The impacts of climate change and salinisation on freshwater resources is starting to become noticeable in many parts of the world. However, it is still difficult to find public support to take precautionary measures (adaptation). Concerned policy makers and scientists in the Netherlands are increasingly posing questions as to whether current freshwater resources management and flood risk management are able to cope with climate change or whether alternative strategies are needed.
In 2007 the government installed a second delta commission. This commission formulated recommendations about flood risk reduction strategies and long-term freshwater supply for the coast and the low-lying part of the Netherlands. The government has responded to the Committion’s recommendations by announcing the so-called Delta Programme (2009) along with an act (2011), a commissioner (2010) and an investment fund (2011). Within the scope of the national Deltaprogramme the Rhine-Meuse-Scheldt estuary is important for national water management as a strategic freshwater reservoir (Haringvliet) and as a potential river discharge regulation (Lake Volkerak, Lake Grevelingen).
The water system is also important as gateway to the ports of Antwerp and Rotterdam. And, in addition, the estuary and its associated natural resources have a socio-economic value for agriculture, recreation, aquaculture and fisheries. The estuary is a refuge for several nationally highly valued species of both freshwater and saltwater ecosystems.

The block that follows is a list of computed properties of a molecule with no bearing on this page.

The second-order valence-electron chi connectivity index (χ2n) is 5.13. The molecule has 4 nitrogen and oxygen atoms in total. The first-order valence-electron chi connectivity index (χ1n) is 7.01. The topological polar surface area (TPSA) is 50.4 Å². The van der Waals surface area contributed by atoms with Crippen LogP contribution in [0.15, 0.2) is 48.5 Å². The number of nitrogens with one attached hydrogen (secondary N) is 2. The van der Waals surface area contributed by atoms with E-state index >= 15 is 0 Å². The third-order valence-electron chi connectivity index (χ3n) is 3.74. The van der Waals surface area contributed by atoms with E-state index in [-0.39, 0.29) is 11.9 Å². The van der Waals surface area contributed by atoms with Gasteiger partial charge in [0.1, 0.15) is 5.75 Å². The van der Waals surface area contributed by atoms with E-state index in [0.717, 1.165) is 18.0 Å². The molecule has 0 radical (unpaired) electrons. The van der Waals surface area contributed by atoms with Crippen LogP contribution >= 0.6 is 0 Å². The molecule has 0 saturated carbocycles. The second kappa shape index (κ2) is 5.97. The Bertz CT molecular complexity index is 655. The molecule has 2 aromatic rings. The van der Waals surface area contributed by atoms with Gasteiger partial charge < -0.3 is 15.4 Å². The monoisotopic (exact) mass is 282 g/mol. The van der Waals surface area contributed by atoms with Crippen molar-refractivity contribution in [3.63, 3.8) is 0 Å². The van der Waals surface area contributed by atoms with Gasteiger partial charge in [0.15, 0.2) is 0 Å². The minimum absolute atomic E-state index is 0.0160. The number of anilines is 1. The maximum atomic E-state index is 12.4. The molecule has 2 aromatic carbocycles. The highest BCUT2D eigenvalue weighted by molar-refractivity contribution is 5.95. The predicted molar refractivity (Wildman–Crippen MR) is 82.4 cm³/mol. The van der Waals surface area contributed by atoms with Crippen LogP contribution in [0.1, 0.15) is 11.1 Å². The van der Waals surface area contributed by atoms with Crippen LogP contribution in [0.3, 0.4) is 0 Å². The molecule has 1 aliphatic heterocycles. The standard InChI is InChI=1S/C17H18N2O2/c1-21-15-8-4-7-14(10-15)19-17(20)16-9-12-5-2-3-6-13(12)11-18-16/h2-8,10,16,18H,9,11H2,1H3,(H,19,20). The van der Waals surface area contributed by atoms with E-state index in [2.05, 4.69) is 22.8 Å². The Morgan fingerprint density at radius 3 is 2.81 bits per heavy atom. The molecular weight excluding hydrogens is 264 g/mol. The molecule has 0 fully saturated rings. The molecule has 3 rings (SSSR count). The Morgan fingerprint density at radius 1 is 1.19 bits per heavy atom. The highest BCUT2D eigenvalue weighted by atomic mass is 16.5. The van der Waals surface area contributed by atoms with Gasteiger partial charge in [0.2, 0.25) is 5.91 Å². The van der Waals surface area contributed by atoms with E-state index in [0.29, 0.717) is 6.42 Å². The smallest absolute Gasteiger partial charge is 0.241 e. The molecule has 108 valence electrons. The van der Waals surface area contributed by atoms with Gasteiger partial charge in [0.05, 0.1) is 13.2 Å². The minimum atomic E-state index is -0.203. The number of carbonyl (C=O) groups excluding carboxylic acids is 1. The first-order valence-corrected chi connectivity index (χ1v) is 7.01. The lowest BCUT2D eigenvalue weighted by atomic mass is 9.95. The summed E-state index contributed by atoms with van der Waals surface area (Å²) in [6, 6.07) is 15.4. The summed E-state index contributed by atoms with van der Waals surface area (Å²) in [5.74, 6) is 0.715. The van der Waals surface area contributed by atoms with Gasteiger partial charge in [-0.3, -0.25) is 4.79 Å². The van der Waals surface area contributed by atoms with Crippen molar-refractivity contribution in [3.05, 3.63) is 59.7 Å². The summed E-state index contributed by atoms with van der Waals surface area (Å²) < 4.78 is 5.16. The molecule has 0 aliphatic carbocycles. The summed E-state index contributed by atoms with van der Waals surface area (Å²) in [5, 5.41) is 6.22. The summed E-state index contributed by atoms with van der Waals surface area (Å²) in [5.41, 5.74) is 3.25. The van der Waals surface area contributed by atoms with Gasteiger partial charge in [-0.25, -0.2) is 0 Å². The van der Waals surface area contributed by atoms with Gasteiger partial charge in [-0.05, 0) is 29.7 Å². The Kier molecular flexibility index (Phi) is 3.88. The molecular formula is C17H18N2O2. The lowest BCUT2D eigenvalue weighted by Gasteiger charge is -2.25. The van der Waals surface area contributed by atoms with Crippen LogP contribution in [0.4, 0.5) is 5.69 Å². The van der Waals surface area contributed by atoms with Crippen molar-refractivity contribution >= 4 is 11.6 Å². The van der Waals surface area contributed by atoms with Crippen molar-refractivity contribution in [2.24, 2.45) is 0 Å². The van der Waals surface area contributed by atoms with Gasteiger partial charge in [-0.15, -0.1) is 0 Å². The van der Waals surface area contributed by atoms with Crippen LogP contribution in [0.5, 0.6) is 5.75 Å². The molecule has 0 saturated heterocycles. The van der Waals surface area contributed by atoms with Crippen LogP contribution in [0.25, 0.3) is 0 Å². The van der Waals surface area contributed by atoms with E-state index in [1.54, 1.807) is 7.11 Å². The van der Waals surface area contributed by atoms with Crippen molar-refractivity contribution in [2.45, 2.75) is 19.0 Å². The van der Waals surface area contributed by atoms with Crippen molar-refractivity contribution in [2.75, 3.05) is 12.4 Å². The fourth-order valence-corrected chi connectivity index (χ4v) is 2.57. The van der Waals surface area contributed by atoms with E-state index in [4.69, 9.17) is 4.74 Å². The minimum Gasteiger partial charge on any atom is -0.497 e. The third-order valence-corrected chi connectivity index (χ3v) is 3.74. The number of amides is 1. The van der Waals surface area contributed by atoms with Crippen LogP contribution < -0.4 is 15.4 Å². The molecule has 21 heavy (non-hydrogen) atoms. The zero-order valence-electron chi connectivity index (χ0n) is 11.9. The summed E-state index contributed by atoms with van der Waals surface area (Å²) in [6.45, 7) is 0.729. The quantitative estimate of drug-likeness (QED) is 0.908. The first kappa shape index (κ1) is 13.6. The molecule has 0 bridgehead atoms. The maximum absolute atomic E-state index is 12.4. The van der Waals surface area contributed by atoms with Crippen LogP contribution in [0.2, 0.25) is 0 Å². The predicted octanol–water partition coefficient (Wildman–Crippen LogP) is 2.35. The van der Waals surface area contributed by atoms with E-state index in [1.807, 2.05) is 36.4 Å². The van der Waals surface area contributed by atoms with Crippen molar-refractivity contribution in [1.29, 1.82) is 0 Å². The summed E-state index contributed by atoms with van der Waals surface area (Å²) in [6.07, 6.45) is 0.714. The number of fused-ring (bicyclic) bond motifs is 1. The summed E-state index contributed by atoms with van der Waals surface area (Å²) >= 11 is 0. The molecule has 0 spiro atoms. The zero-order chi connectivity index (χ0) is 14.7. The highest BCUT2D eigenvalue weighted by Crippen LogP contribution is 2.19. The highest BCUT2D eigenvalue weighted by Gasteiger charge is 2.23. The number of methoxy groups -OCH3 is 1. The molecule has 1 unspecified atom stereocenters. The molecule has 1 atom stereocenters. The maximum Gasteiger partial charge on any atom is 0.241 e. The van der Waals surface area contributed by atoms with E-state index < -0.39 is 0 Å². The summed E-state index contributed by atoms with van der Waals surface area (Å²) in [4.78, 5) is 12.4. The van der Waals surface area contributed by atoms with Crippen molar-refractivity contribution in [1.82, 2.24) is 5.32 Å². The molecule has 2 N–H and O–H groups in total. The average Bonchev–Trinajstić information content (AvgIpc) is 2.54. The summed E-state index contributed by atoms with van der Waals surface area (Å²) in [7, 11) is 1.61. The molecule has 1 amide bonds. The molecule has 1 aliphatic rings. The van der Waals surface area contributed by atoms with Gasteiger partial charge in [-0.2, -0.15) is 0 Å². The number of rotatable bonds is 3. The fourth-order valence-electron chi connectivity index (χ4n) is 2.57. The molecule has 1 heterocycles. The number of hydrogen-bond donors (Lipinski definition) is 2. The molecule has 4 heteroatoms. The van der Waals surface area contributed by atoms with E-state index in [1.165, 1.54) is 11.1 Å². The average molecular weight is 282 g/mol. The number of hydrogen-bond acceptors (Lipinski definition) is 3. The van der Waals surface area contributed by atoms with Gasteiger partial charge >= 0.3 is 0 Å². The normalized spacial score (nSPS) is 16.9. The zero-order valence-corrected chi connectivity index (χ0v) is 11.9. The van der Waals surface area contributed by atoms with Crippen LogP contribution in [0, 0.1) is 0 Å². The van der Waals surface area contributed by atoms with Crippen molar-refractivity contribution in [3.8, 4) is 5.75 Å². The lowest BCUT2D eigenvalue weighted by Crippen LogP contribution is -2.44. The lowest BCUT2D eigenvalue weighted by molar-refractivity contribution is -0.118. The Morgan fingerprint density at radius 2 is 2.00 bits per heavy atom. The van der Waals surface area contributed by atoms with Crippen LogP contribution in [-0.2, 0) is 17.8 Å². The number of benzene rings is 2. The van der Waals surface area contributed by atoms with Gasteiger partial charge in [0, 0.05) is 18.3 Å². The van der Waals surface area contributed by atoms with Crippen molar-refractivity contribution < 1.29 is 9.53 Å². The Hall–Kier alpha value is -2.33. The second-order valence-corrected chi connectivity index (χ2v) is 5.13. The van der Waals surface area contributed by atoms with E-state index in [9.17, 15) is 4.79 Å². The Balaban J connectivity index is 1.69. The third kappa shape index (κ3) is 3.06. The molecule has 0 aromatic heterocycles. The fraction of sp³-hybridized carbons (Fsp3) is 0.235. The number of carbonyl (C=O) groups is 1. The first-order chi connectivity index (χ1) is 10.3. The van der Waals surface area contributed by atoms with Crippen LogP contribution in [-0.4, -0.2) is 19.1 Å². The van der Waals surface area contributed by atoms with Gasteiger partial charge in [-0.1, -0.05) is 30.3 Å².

The ministry of Economic Affairs is responsible for the applied research to support policy making. Therefore a knowledge broker was installed (this project). The objective of knowledge broker was to formulate (annually) a research agenda based upon the articulated knowledge questions by the policy makers within the Southwest Delta. The research agenda was in the first place used for communication with the ministry of Economic Affairs Agriculture and Innovation. This ministry is responsible for the budget for applied research to support the Delta Programme. The research agenda was also used to align the planning of research with the ministry of Infrastructure and Environment and research programmes such as Knowledge for Climate and Building with Nature.